So this thread is predictably out of control — which let’s be honest, I knew was going to happen, because it happens anytime we talk about food and/or post pictures of cute animals — but some interesting and important arguments about how we eat have been raised in the comments. I’ve written about this before, again to much push-back, but I’ll reiterate that I am definitely not of the “you must go vegan in order to be a good progressive who values animal rights and the environment.” Many people are of that school and that is great! I am personally of the school that says human beings are omnivores and eating meat is not morally wrong; however, human beings also have developed enough cognitive functions to enable us to engage the moral issues that come along with eating animals, and because we have that ability we also have the burden of treating animals with respect, even if we do breed and kill them for food. That means not torturing them; it means consuming meat with the knowledge that the food on your plate came from a living being and deserves a degree of reverence; it means doing what you can, in your particular situation, to lessen the suffering of animals. For some people, that means going vegan. For the more economically privileged, it might mean refusing to buy factory-farmed meat. A lot of vegans will tell you that it is entirely possible to go vegan on almost any income, at least in countries like the United States. I would say that (a) that’s just flatly untrue given all the problems folks have accessing decent, healthy food in general; but (b) yeah, a lot of people — even most people — could definitely get by consuming less meat and fewer animal products. Totally, that is true. I definitely could, even though I’m not a huge meat-eater and mostly eat carbs, vegetables and fish.
But I’m not sure veganism should be the ultimate goal (although consuming less factory-farmed animal products is a pretty laudable one, as is focusing on a more vegetable-based diet). The New York Times has a pertinent article on this today, featuring opinions from a variety of writers, from livestock rancher Nicolette Hahn Niman to some jerkoff from the Cato foundation (his unpredictable position: “let market forces decide!”). Niman’s arguments are the ones that make the most sense to me:
1. State laws should protect farm animal welfare. Polls show that about 90 percent of Americans believe farm animals deserve humane living conditions. Narrow metal cages for pregnant pigs, crates for veal calves and cramped cages for egg laying hens should be outlawed. California, Colorado, Michigan and several other states have already adopted such laws.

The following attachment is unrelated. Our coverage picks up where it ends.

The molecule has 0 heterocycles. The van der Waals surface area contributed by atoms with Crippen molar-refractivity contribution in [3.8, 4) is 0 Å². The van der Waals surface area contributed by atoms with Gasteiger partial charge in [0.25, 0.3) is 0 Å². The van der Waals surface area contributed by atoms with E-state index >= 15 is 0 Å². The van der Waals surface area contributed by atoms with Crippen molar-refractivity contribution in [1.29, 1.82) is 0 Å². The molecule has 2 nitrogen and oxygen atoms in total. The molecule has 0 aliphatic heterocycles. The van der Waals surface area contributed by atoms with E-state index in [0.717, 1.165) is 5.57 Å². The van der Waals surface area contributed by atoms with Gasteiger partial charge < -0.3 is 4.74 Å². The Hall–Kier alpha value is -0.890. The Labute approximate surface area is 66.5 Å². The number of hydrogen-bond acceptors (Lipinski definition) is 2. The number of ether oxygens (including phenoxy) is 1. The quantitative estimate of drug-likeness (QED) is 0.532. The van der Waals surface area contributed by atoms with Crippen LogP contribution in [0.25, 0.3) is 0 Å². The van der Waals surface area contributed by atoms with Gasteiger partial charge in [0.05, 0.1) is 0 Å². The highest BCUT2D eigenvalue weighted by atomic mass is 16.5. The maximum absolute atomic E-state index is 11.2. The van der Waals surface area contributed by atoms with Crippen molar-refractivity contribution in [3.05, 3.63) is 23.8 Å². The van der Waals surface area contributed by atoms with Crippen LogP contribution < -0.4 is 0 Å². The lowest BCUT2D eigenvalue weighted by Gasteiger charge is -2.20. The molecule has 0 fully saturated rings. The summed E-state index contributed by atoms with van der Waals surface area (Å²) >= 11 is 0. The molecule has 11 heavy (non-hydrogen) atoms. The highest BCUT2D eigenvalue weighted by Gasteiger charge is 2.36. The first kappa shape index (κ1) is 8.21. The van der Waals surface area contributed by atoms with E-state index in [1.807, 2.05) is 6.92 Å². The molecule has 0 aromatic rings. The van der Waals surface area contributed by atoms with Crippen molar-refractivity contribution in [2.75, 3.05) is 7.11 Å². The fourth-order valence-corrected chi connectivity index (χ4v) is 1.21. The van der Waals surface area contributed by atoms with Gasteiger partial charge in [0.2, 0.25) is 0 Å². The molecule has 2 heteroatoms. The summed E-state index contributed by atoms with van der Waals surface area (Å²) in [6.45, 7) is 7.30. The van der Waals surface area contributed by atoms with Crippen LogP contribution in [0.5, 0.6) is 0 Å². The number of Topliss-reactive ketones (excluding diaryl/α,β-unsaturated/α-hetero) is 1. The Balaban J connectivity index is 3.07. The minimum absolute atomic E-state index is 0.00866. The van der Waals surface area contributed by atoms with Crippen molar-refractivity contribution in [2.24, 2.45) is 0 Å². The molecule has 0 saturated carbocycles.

2. Congress should prohibit overusing antibiotics in animal farming. About 80 percent of antibiotics used in the United States each year is in the daily feed of farm animals, mostly to enable keeping animals in densely crowded conditions, which reduces costs. Recent research found half of meat tested from U.S. grocery stores contaminated with staph infections, half of which were antibiotic resistant. Banning subtherapeutic antibiotics in agriculture, as the European Union has already done, would ease overcrowding and make our food safer.
3. Government should better enforce environmental laws. Environmental laws like the Clean Water Act cover animal agriculture. However, federal and state environmental agencies have largely failed to apply them. Forcing animal agriculture to bear its true environmental costs would tip the economic balance in favor of farms with smaller herds and less crowding.
4. Farm subsidies should foster grass. Grass is a happier, healthier habitat for farm animals. It also is the core of ecological farming, even offering the promise of major carbon sequestration. Yet current federal farm policies encourage plowing grasslands while discouraging grass-based methods, like crop rotations, that safeguard soil, water and air. Farm subsidies should contain incentives for grass and require farmers to follow good conservation methods.
5. The United States should launch a domestic Peace Corps for farming. America needs to repopulate rural America and stimulate beneficial jobs for young people. Our nation struggles with unemployment, and yet traditional farming is disappearing partly because it is more labor intensive. Training the next generation in sustainable agriculture and assisting them to start new farms could be a brave president’s boldest and most lasting initiative.
That’s a lot more effective than “go vegan.”
And yeah, that bill to outlaw photographing and videotaping at slaughterhouses? Not good for anyone but the worst animal abusers.